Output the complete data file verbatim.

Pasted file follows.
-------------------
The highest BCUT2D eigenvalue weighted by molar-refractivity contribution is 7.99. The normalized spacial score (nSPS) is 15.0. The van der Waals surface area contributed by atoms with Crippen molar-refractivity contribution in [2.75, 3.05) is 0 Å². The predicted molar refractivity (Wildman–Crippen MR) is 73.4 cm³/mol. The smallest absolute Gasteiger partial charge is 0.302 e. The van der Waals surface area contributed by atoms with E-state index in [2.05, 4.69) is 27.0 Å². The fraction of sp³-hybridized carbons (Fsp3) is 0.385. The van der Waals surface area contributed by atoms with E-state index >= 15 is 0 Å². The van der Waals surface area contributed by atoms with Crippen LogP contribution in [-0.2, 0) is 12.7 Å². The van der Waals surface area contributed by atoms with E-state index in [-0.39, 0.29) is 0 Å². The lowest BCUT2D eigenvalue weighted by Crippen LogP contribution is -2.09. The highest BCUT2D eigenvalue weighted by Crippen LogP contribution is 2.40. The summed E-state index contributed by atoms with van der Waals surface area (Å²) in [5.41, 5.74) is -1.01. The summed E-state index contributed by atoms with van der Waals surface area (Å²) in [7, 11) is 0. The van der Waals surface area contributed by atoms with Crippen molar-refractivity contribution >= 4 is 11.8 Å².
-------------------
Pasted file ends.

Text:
The highest BCUT2D eigenvalue weighted by molar-refractivity contribution is 7.99. The normalized spacial score (nSPS) is 15.0. The van der Waals surface area contributed by atoms with Crippen molar-refractivity contribution in [2.75, 3.05) is 0 Å². The predicted molar refractivity (Wildman–Crippen MR) is 73.4 cm³/mol. The smallest absolute Gasteiger partial charge is 0.302 e. The van der Waals surface area contributed by atoms with E-state index in [2.05, 4.69) is 27.0 Å². The fraction of sp³-hybridized carbons (Fsp3) is 0.385. The van der Waals surface area contributed by atoms with E-state index >= 15 is 0 Å². The van der Waals surface area contributed by atoms with Crippen LogP contribution in [-0.2, 0) is 12.7 Å². The van der Waals surface area contributed by atoms with E-state index in [-0.39, 0.29) is 0 Å². The lowest BCUT2D eigenvalue weighted by Crippen LogP contribution is -2.09. The highest BCUT2D eigenvalue weighted by Crippen LogP contribution is 2.40. The summed E-state index contributed by atoms with van der Waals surface area (Å²) in [5.41, 5.74) is -1.01. The summed E-state index contributed by atoms with van der Waals surface area (Å²) in [7, 11) is 0. The van der Waals surface area contributed by atoms with Crippen molar-refractivity contribution >= 4 is 11.8 Å².